Reflections: What Are We Doing?   4 comments


~

“And now, my friend, the first-a rule of Italian driving: What-sa behind me (breaks rear view mirror off and tosses it behind him), is not important.”

— Franco Bertollini (Raul Julia) in The Gumball Rally

There have been a slew of 2010 retrospectives on photo blog sites, and I found all of them to be wonderfully heartfelt, insightful, and revealing. Each gives a peek in to the feelings and motivations of a friend.

I had strongly considered not doing one of those write-ups, as I usually like to maintain focus on the current moment rather than revisiting the past or anticipating the future. As I took a quick walk through 2010 on my Flickr photostream, though, it did seem a good time to take stock of what happened in 2010, even if just for a moment.

There are several shots (okay, many) that I’d take down, but I’ll leave them as they are as a testament to experiments that didn’t quite work out. These are the ones I learn from the most, as they inform me of things not to do. Some images serve as a chronicle of where I’ve been this year, from a broken truck window, to a waterspout (tornado) nearby, to a run-down Texas shed that made me want to bathe in Purell.

Other images have ‘hit.’ At the very least, I was pleased with how they came out. Yet, a curious feeling wells up whenever I see them again, as they always represent a moment that has already passed, a moment which has nothing to do with Now other than the fact that I’m looking at them Now. Like I said, curious. I should blog about that someday. ;^)

I’ll need to reconcile that in 2011. I label myself a ‘photographer’, after all. These Now moments matter, because moments are what people remember. Although we’re all just swimming in the river of time, we each carry a history with us that becomes the story of Who We Are.  Or, were. Or, who we are yet to be. By taking photographs, I think we create a vision of who we are or want to be, chronicled on a daily basis in a very public environment. It has been my great pleasure to learn more about the people I admire through this process, to see who they are, where they’ve been, and how they transmit their vision of the world around us. It floors me, really.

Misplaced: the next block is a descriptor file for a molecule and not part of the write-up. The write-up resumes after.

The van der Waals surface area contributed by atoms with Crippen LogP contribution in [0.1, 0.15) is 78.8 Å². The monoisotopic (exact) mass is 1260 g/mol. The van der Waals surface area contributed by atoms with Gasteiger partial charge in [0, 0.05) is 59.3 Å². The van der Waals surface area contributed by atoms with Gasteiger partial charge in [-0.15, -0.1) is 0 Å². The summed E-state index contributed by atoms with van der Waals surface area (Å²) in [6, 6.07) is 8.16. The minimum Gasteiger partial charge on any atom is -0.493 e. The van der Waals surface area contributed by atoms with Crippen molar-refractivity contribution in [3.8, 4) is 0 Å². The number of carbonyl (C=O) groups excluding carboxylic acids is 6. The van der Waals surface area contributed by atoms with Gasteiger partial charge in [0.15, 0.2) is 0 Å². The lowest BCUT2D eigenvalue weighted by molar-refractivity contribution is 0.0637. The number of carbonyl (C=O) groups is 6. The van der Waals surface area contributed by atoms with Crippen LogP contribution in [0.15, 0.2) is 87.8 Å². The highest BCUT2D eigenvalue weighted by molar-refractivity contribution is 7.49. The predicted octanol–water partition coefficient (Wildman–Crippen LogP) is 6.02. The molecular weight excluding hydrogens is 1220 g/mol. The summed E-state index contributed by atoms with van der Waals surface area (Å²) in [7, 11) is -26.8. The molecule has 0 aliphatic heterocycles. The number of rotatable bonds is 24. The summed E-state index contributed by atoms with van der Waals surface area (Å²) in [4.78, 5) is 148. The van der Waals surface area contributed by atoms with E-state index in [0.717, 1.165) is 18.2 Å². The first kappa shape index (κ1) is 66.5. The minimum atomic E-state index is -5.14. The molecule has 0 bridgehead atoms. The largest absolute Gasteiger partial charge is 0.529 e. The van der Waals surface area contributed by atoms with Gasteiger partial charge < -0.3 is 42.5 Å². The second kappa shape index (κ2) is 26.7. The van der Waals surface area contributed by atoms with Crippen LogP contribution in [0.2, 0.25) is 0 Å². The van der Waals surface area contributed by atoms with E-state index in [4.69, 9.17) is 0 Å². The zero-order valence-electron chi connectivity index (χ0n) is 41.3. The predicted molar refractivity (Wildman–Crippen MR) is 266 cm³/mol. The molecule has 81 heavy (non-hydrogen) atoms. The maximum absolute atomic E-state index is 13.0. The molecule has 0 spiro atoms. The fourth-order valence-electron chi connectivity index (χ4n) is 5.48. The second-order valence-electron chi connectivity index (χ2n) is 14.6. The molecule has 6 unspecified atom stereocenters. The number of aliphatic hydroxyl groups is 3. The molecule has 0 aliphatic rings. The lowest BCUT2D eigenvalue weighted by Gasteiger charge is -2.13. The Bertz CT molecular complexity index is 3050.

My fondest photography memory of 2010 was when Susan said to me, “That looks cool. You should try this — what did you call it? — HDR thing.”

Without any further adieu to 2010, here are a few of my favorites from the past year. I hope you enjoy them, even if only for a moment. Tomorrow we’ll see where the river next takes us.

My thanks to all who come by to visit.

Rob

Flagstaff Lake Sunrise

Far and away, my most requested image. I’ll never gripe about waking up early again.

A gorgeous sunrise after a storm at Flagstaff Lake, Maine, from Cathedral Pines Campground

Purple Phase

Some are destined for greatness. Others are destined to be eaten.

An HDR macro of a baby purple baby bok choy

Rip Van Winkle Gardens

This was one of my favorites, although it seemed to pass without much fanfare. In my view, this is what HDR is all about: Capturing all of the dynamic range in a scene, without blowing out the white building or losing those beautiful tree trunks in the shadows. Could it have been better? Sure, but I think it demonstrates what HDR can do for a given image.